- Neurological disorders, including multiple sclerosis, cerebral palsy, Parkinson’s, or epilepsy
- Respiratory problems, such as COPD or asthma
- Sense and speech issues, including vision or hearing loss
The burden of proof for your impairment requires a large amount of documentation. You must show that your condition is “medically determinable,” resulting from abnormalities in your anatomy, physiology, or psychology that can be demonstrated using medically acceptable techniques.
This takes more than simply a letter from a physician. The SSA will require copies of scans, test results, and treatment records. The results must be obtained through approved clinical and lab testing procedures.
Why Are Social Security Disability Claims Denied?
If you are denied benefits, you will receive a letter explaining why. The most common cause is that an application was missing information, was not completed in full, or did not have enough supporting evidence. You must submit a large amount of medical documentation, with as many treatment records and test results as you can gather, to increase your chances for approval.
You must also show proof that you are following your doctor’s orders and adhering to your treatment plan. If you cannot show that you are actively trying to heal from your injury or illness, the SSA will deny or reduce your benefits. You can also be rejected if you do not cooperate with requests for additional material. If you have applied for SSDI but you are trying to work, you may be denied if your earnings exceed the allowable earned income limit. If you have applied for SSI, then another reason for denial is that you may have too many countable assets.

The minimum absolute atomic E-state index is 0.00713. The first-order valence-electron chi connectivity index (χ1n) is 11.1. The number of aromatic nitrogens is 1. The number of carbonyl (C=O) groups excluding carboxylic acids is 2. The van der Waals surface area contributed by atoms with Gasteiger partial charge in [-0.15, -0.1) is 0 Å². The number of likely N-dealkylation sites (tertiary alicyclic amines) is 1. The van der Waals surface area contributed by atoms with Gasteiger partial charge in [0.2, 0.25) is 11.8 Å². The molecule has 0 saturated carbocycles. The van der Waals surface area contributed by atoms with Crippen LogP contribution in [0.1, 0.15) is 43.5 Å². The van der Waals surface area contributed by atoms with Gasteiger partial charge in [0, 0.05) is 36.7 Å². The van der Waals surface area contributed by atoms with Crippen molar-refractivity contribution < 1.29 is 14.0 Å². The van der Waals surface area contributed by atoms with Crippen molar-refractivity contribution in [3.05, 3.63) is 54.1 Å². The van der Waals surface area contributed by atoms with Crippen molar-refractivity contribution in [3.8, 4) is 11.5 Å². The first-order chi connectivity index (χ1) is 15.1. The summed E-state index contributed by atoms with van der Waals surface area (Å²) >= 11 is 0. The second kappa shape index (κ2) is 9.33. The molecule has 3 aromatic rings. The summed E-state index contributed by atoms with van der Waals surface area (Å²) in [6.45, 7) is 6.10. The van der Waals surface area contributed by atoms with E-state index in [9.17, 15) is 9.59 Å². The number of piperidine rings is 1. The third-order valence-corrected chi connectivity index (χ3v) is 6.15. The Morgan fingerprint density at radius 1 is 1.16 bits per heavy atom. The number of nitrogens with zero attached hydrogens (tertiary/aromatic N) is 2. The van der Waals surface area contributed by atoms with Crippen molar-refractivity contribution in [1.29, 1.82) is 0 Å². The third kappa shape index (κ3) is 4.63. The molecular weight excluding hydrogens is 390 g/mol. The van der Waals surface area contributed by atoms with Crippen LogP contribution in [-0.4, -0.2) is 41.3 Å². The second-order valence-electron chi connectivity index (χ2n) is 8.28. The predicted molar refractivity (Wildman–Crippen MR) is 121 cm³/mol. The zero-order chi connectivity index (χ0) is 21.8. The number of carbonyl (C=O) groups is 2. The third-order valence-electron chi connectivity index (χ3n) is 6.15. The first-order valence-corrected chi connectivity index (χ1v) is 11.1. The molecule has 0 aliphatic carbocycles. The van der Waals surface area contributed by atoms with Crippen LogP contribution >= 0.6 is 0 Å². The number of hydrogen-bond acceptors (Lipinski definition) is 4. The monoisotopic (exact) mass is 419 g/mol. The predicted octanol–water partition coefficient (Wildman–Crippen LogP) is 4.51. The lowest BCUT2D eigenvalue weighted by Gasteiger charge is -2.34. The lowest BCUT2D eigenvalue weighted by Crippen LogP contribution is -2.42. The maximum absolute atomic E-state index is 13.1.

These benefits are meant to help those who cannot work, so taking a job or making money while you are claiming SSDI payments can result in your claim being canceled. If you already have benefits, they may be reduced or stopped if the SSA discovers you are working and earning in excess of the allowable limit. Your SSD attorney will be able to advise you on how to reduce your risks of denial.
What to Do if You Are Denied Social Security Disability Benefits
The application and approval process for Social Security Disability benefits is stressful enough without learning that you have been denied. On top of your illness or injury and the worry about supporting yourself and your family, it may feel like more than you can bear.
If you are denied, it is not the end of the world. The SSA will provide a reason in a denial letter, and your Social Security Disability lawyer can help you file an appeal. You should not give up or try to start over with a new application. That would be like going to the back of a line for an essential service. Calbom & Schwab Law Group can help you hold your place and move forward with your request for help.
You have up to 60 days to file an appeal, in which you will provide more information and ask for reconsideration. You can be denied up to five times, but each time decreases your chances of securing your benefits. Trusting in an experienced attorney can make a significant difference during this difficult process.
Do Not Delay – Contact the Wenatchee Social Security Disability Lawyers at Calbom & Schwab Today
Being hurt or sick enough to keep you out of work for months is upsetting enough. You deserve help for the years of hard work you have put in, and Social Security Disability Insurance benefits are meant to give you that assistance. However, the system is complicated and confusing.
Calbom & Schwab Law Group knows you do not want to face that added burden when you are trying to care for your needs and get back to work. Instead of living in fear of unpaid bills, speak with our Wenatchee Social Security Disability lawyers for guidance and superior service. Our team is ready to review your application, assist you in correcting common mistakes, and fight back if you are denied.
We offer a compassionate, dedicated staff and attorneys with nearly 70 years of experience helping clients just like you in Wenatchee, WA. Schedule a free initial consultation to learn more about how we can improve your chances of qualifying for the payments you are entitled to receive.
Call us or use our easy online form to speak with us today.